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UC Berkeley students, faculty experimenting with e-books through new library project
12 Feb 2001

By Kathleen Maclay, Media Relations

Berkeley - Some best-selling authors may rush into electronic publishing with their latest thrillers, but academic institutions such as the University of California, Berkeley, are cautiously investigating the world of e-books.

UC Berkeley's library began a modest experiment with electronic books almost a year ago, spending about $50,000 to pick 835 titles mainly from the social sciences and to make them available online to any UC Berkeley student or faculty or staff member with a library card and a personal computer.

The online collection, chosen from about 15,000 titles available through a company called NetLibrary, is meager compared to the 9 million volumes UC Berkeley keeps on its library shelves. But the electronic project is viewed as a necessary and important step in keeping current with information as well as with the modes of its delivery.

"The faculty has learned a lot about e-books, and (the librarians) learned about reader behavior, such as that they are intrigued, but not ready to give up print," said project leader Milton Ternberg, a librarian at the Thomas J. Long Business Library at UC Berkeley's Haas School of Business.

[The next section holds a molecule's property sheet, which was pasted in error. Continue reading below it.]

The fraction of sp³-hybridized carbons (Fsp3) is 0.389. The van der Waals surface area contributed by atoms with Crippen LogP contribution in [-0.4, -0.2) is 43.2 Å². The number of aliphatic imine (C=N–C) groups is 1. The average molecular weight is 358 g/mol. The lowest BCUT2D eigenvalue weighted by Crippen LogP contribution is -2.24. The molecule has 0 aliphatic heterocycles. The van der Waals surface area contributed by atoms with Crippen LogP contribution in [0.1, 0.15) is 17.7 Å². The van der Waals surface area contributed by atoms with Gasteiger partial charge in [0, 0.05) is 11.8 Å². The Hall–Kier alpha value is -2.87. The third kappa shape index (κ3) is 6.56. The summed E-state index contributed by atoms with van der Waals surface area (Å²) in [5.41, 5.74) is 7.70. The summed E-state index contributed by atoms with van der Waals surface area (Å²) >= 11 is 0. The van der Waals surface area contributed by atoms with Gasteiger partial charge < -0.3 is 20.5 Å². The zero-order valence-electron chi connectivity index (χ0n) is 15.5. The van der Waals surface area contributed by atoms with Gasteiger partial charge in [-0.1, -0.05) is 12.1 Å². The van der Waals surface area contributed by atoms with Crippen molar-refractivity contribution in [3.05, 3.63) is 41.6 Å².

He called the program "very successful."

So far, the "bestsellers" in UC Berkeley's experiment are titles in economics, business and the Internet. Economics and business together scored 777 "hits" between April 2000 and late January of this year, according to tallies for the campus's special electronic titles. The books are accessible online day or night to UC Berkeley users who connect to the campus network from work, labs, libraries, laptops, home offices, dorm rooms, apartments or fraternities and sororities.

Next in popularity are sociology books with 623 hits, then political science with 334 and anthropology with 276.

The title recording the most visits - 63 - so far is "Inventing the Internet," followed by "Borders in Cyberspace" and "Game Theory." Rounding out the top five: "Pop Internationalism" and "101 More Best Resumes."

Ternberg said all the books might be more popular if more people knew about them. Despite efforts to publicize the program on library Web sites and e-mailings to targeted campus audiences, Ternberg and others said many people still are learning about e-books.

The Teaching Library on campus offers a drop-in course, "Finding Books," that includes instruction about the NetLibrary "self-service" collection.